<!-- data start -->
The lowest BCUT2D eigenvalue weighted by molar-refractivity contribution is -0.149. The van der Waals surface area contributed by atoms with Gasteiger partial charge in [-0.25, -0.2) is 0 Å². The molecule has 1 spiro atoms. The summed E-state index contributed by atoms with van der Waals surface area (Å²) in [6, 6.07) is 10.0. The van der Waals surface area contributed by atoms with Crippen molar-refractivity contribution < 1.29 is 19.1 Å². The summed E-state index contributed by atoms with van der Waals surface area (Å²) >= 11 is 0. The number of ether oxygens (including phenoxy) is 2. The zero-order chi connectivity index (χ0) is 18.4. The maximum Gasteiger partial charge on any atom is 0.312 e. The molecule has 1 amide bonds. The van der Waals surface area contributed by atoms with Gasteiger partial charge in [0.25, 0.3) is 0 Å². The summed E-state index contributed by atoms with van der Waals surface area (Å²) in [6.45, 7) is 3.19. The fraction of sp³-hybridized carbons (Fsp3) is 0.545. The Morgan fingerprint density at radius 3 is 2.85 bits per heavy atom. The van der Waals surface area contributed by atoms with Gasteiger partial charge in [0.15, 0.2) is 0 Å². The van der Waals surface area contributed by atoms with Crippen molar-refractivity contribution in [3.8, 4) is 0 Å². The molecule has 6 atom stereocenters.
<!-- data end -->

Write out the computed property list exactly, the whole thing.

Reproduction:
The lowest BCUT2D eigenvalue weighted by molar-refractivity contribution is -0.149. The van der Waals surface area contributed by atoms with Gasteiger partial charge in [-0.25, -0.2) is 0 Å². The molecule has 1 spiro atoms. The summed E-state index contributed by atoms with van der Waals surface area (Å²) in [6, 6.07) is 10.0. The van der Waals surface area contributed by atoms with Crippen molar-refractivity contribution < 1.29 is 19.1 Å². The summed E-state index contributed by atoms with van der Waals surface area (Å²) >= 11 is 0. The number of ether oxygens (including phenoxy) is 2. The zero-order chi connectivity index (χ0) is 18.4. The maximum Gasteiger partial charge on any atom is 0.312 e. The molecule has 1 amide bonds. The van der Waals surface area contributed by atoms with Gasteiger partial charge in [0.25, 0.3) is 0 Å². The summed E-state index contributed by atoms with van der Waals surface area (Å²) in [6.45, 7) is 3.19. The fraction of sp³-hybridized carbons (Fsp3) is 0.545. The Morgan fingerprint density at radius 3 is 2.85 bits per heavy atom. The van der Waals surface area contributed by atoms with Gasteiger partial charge in [0.15, 0.2) is 0 Å². The van der Waals surface area contributed by atoms with Crippen molar-refractivity contribution in [3.8, 4) is 0 Å². The molecule has 6 atom stereocenters.